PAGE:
Unfortunately for Halak, he falls into the same trap that Elliott does, and that’s just the fact that he hasn’t played in enough games to make him a runaway favorite. His stats are excellent, but voters won’t take a guy who has barely played in half of his team’s games.
Howard is an interesting case, because he inspires both a lot of love and a lot of hate from his fans in Detroit. On the love side of the column, he has had a stellar year statistically for a team that put together an incredible home winning streak. He is sporting a 2.14 GAA (6th) and a .920 save percentage (12th). Put together and taking into account the injuries Detroit has had to deal with, it’s a pretty solid resume.
Unfortunately for Jimmy, he has dealt with some inconsistency this season, and that might play into the minds of voters when casting their ballots. He has also cooled considerably since a hot start to the season, and when added to the discrediting a lot of Detroit goalies get from playing for the Red Wings, he has a lot of obstacles to overcome to be considered a major contender.
Lundqvist has been one of, if not the, biggest stories in the NHL all season long. Frequently mentioned as even a Hart Trophy (MVP) contender, Lundqvist has helped guide the Rangers to the top seed in the Eastern Conference behind his 1.93 GAA (3rd) and his .931 save percentage (3rd). Add in his eight shutouts and presence in a major media market like New York, and you can easily see why he’s considered a favorite for the Vezina.
About the only thing that could work against Lundqvist is the fact that he plays for such a good team. They are a gritty bunch that puts a lot of emphasis on defense, and they score plenty of goals (11th in the league with 223) so that Lundqvist isn’t playing in a high-pressure environment. Those are minor quibbles, but that’s about all you can say about his candidacy.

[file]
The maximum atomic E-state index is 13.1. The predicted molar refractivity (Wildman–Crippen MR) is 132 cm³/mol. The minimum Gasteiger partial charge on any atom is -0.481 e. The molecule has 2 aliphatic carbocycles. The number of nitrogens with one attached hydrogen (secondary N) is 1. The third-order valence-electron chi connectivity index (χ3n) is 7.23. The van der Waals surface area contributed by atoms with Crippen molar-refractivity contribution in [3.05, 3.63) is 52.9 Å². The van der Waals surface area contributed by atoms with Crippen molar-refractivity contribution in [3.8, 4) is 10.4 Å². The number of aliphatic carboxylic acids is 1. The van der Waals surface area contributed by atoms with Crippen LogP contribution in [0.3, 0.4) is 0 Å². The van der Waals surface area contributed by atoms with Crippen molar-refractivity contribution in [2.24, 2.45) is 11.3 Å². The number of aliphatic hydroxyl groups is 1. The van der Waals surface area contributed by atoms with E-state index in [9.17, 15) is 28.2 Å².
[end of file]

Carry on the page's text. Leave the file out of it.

Jonathan Quick, Los Angeles Kings
Speaking of big stories, the next great American hope in net has to be Quick. Relegated to third string duty behind Ryan Miller and Tim Thomas in Vancouver in 2010, Quick has proven this year why he’s the future for the Stars and Stripes. He has the most shutouts in the league with 10, a sparkling 1.89 GAA (2nd) and a .931 save percentage (2nd). When you consider that he has played 31 more games than Elliott and that is the only guy ahead of him in both categories, you realize how special his year has been.
There really is only one thing working against Jonathan, and that is the fact that he plays on the West Coast. Like it or not, the vast majority of NHL clubs are based in the East, so a lot of the GM’s may not have watched him play enough to fully appreciate the season he is having in the City of Angels.